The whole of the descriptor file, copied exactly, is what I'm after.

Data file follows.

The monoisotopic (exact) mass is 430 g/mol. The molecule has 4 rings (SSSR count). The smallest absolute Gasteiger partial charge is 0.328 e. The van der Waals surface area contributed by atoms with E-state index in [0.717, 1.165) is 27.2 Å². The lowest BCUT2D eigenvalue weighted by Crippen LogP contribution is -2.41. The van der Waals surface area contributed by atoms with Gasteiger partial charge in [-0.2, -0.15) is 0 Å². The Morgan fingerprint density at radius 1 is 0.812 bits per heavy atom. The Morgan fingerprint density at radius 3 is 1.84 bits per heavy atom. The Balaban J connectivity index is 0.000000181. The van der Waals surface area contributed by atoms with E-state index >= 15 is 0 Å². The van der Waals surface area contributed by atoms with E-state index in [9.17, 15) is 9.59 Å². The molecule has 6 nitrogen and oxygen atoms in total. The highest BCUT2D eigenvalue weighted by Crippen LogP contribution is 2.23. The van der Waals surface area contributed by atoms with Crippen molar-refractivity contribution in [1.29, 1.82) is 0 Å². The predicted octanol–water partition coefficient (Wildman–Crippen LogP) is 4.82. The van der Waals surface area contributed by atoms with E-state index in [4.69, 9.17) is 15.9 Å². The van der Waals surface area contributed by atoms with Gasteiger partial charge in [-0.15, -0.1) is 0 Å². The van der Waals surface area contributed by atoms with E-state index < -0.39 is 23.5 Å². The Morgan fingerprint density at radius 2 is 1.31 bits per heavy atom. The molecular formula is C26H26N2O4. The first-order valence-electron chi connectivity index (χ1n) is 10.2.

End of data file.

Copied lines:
The monoisotopic (exact) mass is 430 g/mol. The molecule has 4 rings (SSSR count). The smallest absolute Gasteiger partial charge is 0.328 e. The van der Waals surface area contributed by atoms with E-state index in [0.717, 1.165) is 27.2 Å². The lowest BCUT2D eigenvalue weighted by Crippen LogP contribution is -2.41. The van der Waals surface area contributed by atoms with Gasteiger partial charge in [-0.2, -0.15) is 0 Å². The Morgan fingerprint density at radius 1 is 0.812 bits per heavy atom. The Morgan fingerprint density at radius 3 is 1.84 bits per heavy atom. The Balaban J connectivity index is 0.000000181. The van der Waals surface area contributed by atoms with E-state index >= 15 is 0 Å². The van der Waals surface area contributed by atoms with E-state index in [9.17, 15) is 9.59 Å². The molecule has 6 nitrogen and oxygen atoms in total. The highest BCUT2D eigenvalue weighted by Crippen LogP contribution is 2.23. The van der Waals surface area contributed by atoms with Crippen molar-refractivity contribution in [1.29, 1.82) is 0 Å². The predicted octanol–water partition coefficient (Wildman–Crippen LogP) is 4.82. The van der Waals surface area contributed by atoms with E-state index in [4.69, 9.17) is 15.9 Å². The van der Waals surface area contributed by atoms with Gasteiger partial charge in [-0.15, -0.1) is 0 Å². The van der Waals surface area contributed by atoms with E-state index < -0.39 is 23.5 Å². The Morgan fingerprint density at radius 2 is 1.31 bits per heavy atom. The molecular formula is C26H26N2O4. The first-order valence-electron chi connectivity index (χ1n) is 10.2.